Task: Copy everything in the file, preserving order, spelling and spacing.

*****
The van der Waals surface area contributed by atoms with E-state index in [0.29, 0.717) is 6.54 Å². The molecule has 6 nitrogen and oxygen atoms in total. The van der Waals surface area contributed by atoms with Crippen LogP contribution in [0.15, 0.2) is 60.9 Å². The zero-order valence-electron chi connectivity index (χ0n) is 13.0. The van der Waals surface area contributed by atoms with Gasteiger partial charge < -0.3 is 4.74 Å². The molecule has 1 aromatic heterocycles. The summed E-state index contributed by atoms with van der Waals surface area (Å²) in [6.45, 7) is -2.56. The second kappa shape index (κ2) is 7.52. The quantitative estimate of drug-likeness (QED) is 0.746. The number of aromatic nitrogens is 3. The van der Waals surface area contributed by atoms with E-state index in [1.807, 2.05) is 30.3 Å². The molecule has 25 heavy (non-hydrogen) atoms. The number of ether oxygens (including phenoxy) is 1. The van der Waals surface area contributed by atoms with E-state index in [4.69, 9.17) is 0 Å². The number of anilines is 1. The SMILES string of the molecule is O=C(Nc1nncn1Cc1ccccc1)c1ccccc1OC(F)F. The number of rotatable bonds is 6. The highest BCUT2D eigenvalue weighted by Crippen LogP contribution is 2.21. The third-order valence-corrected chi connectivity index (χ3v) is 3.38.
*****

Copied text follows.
The van der Waals surface area contributed by atoms with E-state index in [0.29, 0.717) is 6.54 Å². The molecule has 6 nitrogen and oxygen atoms in total. The van der Waals surface area contributed by atoms with Crippen LogP contribution in [0.15, 0.2) is 60.9 Å². The zero-order valence-electron chi connectivity index (χ0n) is 13.0. The van der Waals surface area contributed by atoms with Gasteiger partial charge < -0.3 is 4.74 Å². The molecule has 1 aromatic heterocycles. The summed E-state index contributed by atoms with van der Waals surface area (Å²) in [6.45, 7) is -2.56. The second kappa shape index (κ2) is 7.52. The quantitative estimate of drug-likeness (QED) is 0.746. The number of aromatic nitrogens is 3. The van der Waals surface area contributed by atoms with E-state index in [1.807, 2.05) is 30.3 Å². The molecule has 25 heavy (non-hydrogen) atoms. The number of ether oxygens (including phenoxy) is 1. The van der Waals surface area contributed by atoms with E-state index in [4.69, 9.17) is 0 Å². The number of anilines is 1. The SMILES string of the molecule is O=C(Nc1nncn1Cc1ccccc1)c1ccccc1OC(F)F. The number of rotatable bonds is 6. The highest BCUT2D eigenvalue weighted by Crippen LogP contribution is 2.21. The third-order valence-corrected chi connectivity index (χ3v) is 3.38.